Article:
January 9, 2017
Kelsey Phinney was five when her dad was diagnosed with Parkinson’s disease (PD) and has been interested in learning more about the brain and ways to help people living with Parkinson’s ever since. Kelsey graduated from Middlebury College in May 2016 with a degree in neuroscience.
This is her first podcast for the Davis Phinney Foundation, and its pretty good work. She chose facial masking as the topic and explains why in the introduction below. She interviewed professor Linda Tickle-Degnen, from Tufts University, who’s done some research on the social effects of facial masking with some pretty interesting results.
In a well controlled study done with both Taiwanese and Americans, she found that no matter the level of training or years of experience a healthcare professional had, they all perceived people with facial masking as being more depressed, less sociable, and less cognitively capable.
– In Americans, who value sociability quite highly, participants viewed people with PD facial masking as being less sociable.
– In Taiwan, intelligence and social contribution are more highly valued and people with PD facial masking were more negatively viewed in those areas.
– In both cultures, women are expected to be more emotionally expressive, and were more negatively viewed in all categories assessed.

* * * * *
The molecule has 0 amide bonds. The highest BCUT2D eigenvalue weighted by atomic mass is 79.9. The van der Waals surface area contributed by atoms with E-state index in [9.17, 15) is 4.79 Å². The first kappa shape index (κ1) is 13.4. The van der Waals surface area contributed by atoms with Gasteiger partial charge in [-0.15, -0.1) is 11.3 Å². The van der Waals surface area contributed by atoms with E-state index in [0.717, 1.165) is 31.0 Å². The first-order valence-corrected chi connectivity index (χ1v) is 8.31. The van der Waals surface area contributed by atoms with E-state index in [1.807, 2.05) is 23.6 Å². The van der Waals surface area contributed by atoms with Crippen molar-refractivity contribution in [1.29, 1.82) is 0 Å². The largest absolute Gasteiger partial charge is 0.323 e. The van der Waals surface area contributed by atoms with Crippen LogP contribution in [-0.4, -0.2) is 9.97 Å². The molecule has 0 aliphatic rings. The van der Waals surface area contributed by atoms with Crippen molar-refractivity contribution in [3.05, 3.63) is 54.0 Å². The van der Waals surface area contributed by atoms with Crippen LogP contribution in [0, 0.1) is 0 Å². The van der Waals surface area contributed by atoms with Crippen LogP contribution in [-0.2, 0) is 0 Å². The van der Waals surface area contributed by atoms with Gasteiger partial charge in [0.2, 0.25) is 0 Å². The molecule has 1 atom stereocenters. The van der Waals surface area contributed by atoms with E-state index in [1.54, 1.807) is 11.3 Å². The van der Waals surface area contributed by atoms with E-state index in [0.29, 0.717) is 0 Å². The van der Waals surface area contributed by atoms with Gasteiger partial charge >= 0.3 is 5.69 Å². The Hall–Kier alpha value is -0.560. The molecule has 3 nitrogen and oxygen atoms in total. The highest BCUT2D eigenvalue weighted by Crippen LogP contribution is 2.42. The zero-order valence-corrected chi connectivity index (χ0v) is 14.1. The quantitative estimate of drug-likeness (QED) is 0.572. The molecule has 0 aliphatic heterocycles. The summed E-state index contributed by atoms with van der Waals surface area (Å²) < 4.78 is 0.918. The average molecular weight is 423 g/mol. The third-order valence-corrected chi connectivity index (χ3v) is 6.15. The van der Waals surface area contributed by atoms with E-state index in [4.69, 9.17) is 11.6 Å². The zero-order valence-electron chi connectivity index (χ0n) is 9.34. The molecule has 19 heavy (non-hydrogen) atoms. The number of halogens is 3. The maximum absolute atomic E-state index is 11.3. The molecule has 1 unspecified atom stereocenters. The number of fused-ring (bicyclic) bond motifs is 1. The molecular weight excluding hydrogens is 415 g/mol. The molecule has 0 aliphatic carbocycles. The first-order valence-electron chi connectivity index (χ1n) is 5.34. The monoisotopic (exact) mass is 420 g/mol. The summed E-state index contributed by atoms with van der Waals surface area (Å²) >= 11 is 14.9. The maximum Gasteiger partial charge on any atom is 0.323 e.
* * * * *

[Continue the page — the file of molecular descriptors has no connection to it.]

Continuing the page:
Dr. Tickle-Degnen’s team has not found a way to train healthcare professionals to overcome this bias. It it likely deeply rooted and has been evolutionarily beneficial. The question is, will this innate bias affect the care people with PD facial masking receive.
In another sample of older healthy adults tested in the same conditions as the healthcare professionals, the result was the same. And, further, people with PD facial masking were seen as being less desirable social partners. This is a huge barrier for those with PD, when it is known that social support is at least, if not more important than physical exercise to prevent motor decline, morbidity, and mortality in older adults, not just those with PD.
Finally, research with people who have PD facial masking and their care partners reveal that care partners tend to have less enjoyment in a relationship the more the partner is facially masked (on a continuum). The upshot is, the more facial masking you have, the less people want to hang out with you – even your care partner!
This is only part one of this interview. The second part will be about current research and tactics people use in personal relationships and social settings to help people with facial masking better communicate, especially with their partner, and ways the partner can better understand what’s going on with their loved one.
How Facial Masking Influences Perception and Relationships
The Davis Phinney Foundation
By Kelsey Phinney
January 9, 2017
Earlier this fall, my parents came to visit me in Sun Valley, Idaho. During their visit, we had some of my new friends over for dinner. These friends had never met my parents, and they also had never met a person living with Parkinson’s.